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The submissive pattern of postconflict affiliation in asymmetric relationships: a test in male and sexually coerced female baboons

Baniel, A; Webb, CE; Cowlishaw, G; Huchard, E; (2021) The submissive pattern of postconflict affiliation in asymmetric relationships: a test in male and sexually coerced female baboons. Animal Behaviour , 175 pp. 87-97. 10.1016/j.anbehav.2021.02.014. Green open access

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Abstract

Reconciliation, or postconflict (PC) affiliation between former opponents, is a widespread conflict management strategy in animal societies, so-named for its relationship repair function. However, another possibility is that PC affiliation reflects a submissive response of victims towards aggressors to limit conflict escalation when the power imbalance between the opponents is large. Here we investigated this hypothesis in a highly asymmetric relationship context: heterosexual wild chacma baboon, Papio ursinus, dyads involving sexually receptive females, where sexual coercion by males is common. We found several lines of support for the submissive hypothesis in the context of sexual coercion. First, rates of sexual and nonsexual PC affiliative interactions in these dyads exhibited significant and comparable increases compared to baseline conditions (ca. three-fold). Second, the baseline strength of the heterosexual social bond (outside of an aggressive context) did not predict the likelihood of sexual and nonsexual PC affiliation. Third, mate-guarded females, who could not escape the proximity of their aggressor (and faced high risks of renewed aggression), exhibited the most PC affiliation with males. Finally, most PC affiliation sequences contained at least one sexual act, and the first sexual affiliative act was primarily initiated by females via presenting. This suggests that female victims affiliate in a submissive way by displaying sexual compliance to aggressive males. Nevertheless, we cannot exclude the co-occurrence of ‘true’ reconciliation: a quarter of PC affiliations between males and receptive females were exclusively nonsexual, and the first general affiliative act was equally initiated by males and females. Overall, our results suggest a mixed PC affiliation strategy in which submission may play an important role in highly asymmetric relationships and indicate that the function of PC affiliation may vary from submission to reconciliation depending on the species, dyads, individuals and conflicts under consideration. Future research on PC interactions would usefully consider this full spectrum.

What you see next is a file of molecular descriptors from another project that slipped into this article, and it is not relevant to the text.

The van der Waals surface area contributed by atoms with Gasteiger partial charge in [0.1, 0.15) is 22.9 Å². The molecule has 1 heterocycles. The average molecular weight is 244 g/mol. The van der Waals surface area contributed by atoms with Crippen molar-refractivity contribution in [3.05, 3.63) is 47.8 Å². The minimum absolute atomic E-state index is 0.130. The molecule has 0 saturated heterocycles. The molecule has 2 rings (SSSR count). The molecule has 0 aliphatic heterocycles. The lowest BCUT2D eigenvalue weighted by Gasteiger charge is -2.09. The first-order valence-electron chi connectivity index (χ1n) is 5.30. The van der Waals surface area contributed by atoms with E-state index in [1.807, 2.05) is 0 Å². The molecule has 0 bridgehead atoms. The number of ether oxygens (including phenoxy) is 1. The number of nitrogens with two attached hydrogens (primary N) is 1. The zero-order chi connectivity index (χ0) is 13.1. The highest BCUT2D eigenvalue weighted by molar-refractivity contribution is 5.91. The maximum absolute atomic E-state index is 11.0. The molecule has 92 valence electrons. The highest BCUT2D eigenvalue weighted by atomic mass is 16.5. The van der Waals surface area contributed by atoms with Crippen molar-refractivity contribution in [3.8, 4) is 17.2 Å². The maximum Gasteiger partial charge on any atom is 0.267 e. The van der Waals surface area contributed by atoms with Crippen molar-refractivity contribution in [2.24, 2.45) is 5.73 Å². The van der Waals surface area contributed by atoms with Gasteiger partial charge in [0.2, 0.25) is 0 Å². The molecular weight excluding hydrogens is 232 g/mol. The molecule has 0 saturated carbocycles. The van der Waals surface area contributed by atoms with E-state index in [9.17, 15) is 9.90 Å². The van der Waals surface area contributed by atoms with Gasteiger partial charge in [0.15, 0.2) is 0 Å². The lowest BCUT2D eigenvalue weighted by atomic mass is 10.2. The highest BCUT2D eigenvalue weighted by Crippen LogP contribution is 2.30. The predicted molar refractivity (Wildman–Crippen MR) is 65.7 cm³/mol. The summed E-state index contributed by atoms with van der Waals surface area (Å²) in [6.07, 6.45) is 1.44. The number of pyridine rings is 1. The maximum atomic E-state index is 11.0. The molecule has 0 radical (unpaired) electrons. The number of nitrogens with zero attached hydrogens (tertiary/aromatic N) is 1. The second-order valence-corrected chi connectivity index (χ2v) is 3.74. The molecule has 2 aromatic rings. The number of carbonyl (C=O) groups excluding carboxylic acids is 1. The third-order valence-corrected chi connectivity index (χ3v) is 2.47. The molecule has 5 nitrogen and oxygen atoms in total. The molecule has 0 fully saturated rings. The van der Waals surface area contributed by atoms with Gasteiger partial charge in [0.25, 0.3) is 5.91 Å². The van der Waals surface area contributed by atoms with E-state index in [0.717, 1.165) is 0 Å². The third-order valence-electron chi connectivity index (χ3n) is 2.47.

Type: Article
Title: The submissive pattern of postconflict affiliation in asymmetric relationships: a test in male and sexually coerced female baboons
Open access status: An open access version is available from UCL Discovery
DOI: 10.1016/j.anbehav.2021.02.014
Publisher version: https://doi.org/10.1016/j.anbehav.2021.02.014
Language: English
Additional information: This version is the author accepted manuscript. For information on re-use, please refer to the publisher’s terms and conditions.
Keywords: aggression, chacmababoon, male–female association, reconciliation, sexual coercion
UCL classification: UCL
UCL > Provost and Vice Provost Offices
UCL > Provost and Vice Provost Offices > School of Life and Medical Sciences
UCL > Provost and Vice Provost Offices > School of Life and Medical Sciences > Faculty of Life Sciences
UCL > Provost and Vice Provost Offices > School of Life and Medical Sciences > Faculty of Life Sciences > Div of Biosciences
URI: https://discovery.ucl.ac.uk/id/eprint/10126679
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